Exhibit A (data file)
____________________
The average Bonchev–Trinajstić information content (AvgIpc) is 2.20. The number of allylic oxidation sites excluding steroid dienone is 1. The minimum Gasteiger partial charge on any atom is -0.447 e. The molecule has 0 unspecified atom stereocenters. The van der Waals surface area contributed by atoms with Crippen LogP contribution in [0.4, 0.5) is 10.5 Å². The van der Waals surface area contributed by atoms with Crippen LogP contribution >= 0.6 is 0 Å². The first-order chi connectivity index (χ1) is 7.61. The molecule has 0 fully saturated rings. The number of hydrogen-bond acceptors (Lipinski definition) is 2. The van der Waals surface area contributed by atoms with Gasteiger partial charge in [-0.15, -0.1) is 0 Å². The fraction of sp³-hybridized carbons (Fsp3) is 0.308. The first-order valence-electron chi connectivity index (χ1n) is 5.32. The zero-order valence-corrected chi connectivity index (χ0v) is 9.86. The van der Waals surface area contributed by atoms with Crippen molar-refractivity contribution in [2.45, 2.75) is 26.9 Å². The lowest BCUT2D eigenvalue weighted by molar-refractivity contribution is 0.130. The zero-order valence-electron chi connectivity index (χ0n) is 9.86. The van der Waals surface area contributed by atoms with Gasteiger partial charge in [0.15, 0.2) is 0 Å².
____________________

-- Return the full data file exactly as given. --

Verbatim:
The average Bonchev–Trinajstić information content (AvgIpc) is 2.20. The number of allylic oxidation sites excluding steroid dienone is 1. The minimum Gasteiger partial charge on any atom is -0.447 e. The molecule has 0 unspecified atom stereocenters. The van der Waals surface area contributed by atoms with Crippen LogP contribution in [0.4, 0.5) is 10.5 Å². The van der Waals surface area contributed by atoms with Crippen LogP contribution >= 0.6 is 0 Å². The first-order chi connectivity index (χ1) is 7.61. The molecule has 0 fully saturated rings. The number of hydrogen-bond acceptors (Lipinski definition) is 2. The van der Waals surface area contributed by atoms with Gasteiger partial charge in [-0.15, -0.1) is 0 Å². The fraction of sp³-hybridized carbons (Fsp3) is 0.308. The first-order valence-electron chi connectivity index (χ1n) is 5.32. The zero-order valence-corrected chi connectivity index (χ0v) is 9.86. The van der Waals surface area contributed by atoms with Crippen molar-refractivity contribution in [2.45, 2.75) is 26.9 Å². The lowest BCUT2D eigenvalue weighted by molar-refractivity contribution is 0.130. The zero-order valence-electron chi connectivity index (χ0n) is 9.86. The van der Waals surface area contributed by atoms with Gasteiger partial charge in [0.15, 0.2) is 0 Å².